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Viral Hepatitis and Hepatitis B Vaccine

Read more about Hepatitis B Vaccine.

[Edit] [Revisions] [Writers] Overview

A vaccine is not a treatment for hepatitis infection, but it may help keep someone from becoming infected in the first place. The hepatitis B vaccine is produced by inserting a gene for the virus into yeast. The yeast is grown, harvested, and purified. The vaccine is given as an injection into the muscle.

The Hepatitis B vaccine is recommended for all infants. Adults (aged 18 years or older) should also get vaccinated if they are at high risk for hepatitis B. (See How to Use Hepatitis B Vaccine, below, for more information.)

A combined vaccine that protects against both hepatitis A and B is also available.

[Edit] [Revisions] [Writers] Effect of Hepatitis B Vaccine on Viral Hepatitis

By preparing the immune system ahead of time, the vaccine may prevent infection in someone who is exposed to the virus.

[Edit] [Revisions] [Writers] How to Use Hepatitis B Vaccine

Who Should Get Vaccinated and When?


Newborns routinely receive the first dose of the hepatitis B vaccine before leaving the hospital. If the mother is infected with the virus, the dose is given within 12 hours of birth. Two more injections are given to all infants at:

  • 1-2 months
  • 6-18 months

Children who have not been immunized as babies can also get the vaccine. For children aged 11-15 years, there is a 2-dose series available, called Recombivax HB.


It is recommended that adults (aged 18 years or older) get vaccinated if they are at high risk for hepatitis B. High risk includes:

  • Having multiple sex partners
  • Getting treatment or counseling for a sexually transmitted disease (STD)
  • Being a man who has sex with other men
  • Being an IV drug user or having a history of injecting drugs
  • Having chronic kidney disease, liver disease, or HIV
  • Undergoing dialysis
  • Having a job where you might be exposed to HBV-infected blood or body fluids (eg, medical facility, correctional facility)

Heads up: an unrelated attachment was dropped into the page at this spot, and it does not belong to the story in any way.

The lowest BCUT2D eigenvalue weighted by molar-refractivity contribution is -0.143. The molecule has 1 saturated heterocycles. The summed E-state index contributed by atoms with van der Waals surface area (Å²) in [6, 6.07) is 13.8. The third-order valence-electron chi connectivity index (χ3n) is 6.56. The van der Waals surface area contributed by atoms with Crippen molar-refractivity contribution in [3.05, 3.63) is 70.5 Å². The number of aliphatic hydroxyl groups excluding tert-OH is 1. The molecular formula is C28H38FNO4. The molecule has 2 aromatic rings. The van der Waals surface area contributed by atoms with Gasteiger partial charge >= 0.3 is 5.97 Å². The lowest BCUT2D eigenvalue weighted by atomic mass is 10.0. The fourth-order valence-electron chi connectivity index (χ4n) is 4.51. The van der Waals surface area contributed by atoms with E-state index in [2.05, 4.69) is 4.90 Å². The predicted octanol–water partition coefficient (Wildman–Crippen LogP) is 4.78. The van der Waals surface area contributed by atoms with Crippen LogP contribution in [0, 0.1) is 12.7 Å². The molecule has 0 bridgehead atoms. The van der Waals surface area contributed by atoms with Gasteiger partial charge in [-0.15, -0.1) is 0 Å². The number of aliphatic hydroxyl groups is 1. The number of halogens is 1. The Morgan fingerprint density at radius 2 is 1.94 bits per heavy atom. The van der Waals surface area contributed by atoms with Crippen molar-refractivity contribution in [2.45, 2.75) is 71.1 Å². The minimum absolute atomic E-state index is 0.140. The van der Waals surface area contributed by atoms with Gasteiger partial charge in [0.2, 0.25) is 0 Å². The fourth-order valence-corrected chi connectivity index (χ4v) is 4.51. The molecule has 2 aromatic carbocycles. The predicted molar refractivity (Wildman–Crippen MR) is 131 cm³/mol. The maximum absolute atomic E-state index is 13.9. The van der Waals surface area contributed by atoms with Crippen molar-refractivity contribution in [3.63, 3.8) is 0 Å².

• Residents and people working at institutions for the developmentally disabled
  • Living with or working with people who have chronic HBV infection
  • Traveling to areas where there is a high rate of HBV infection

[Edit] [Revisions] [Writers] Types of Professionals That Would Be Involved with This Treatment

Medical practitioner who is trained to give injections (MD, nurse, physician's assistant, etc.).

[Revisions] [Writers] Side Effects and Warnings

What Are the Risks Associated With the Hepatitis B Vaccine?

All vaccines are capable of causing serious problems, such as a severe allergic reaction.

Most people who get the hepatitis B vaccine do not have problems. Some may have mild problems, including soreness where the shot was given and fever.

Acetaminophen (eg, Tylenol) is sometimes given to reduce pain and fever that may occur after getting a vaccine. In infants, the medicine may weaken the vaccine's effectiveness. Discuss the risks and benefits of taking acetaminophen with the doctor.

Who Should Not Get Vaccinated?

You should not get the vaccine if you:

  • Had a life-threatening allergic reaction to baker's yeast or to a previous dose of hepatitis B vaccine
  • Are moderately or severely ill—Wait until you recover to get the vaccine.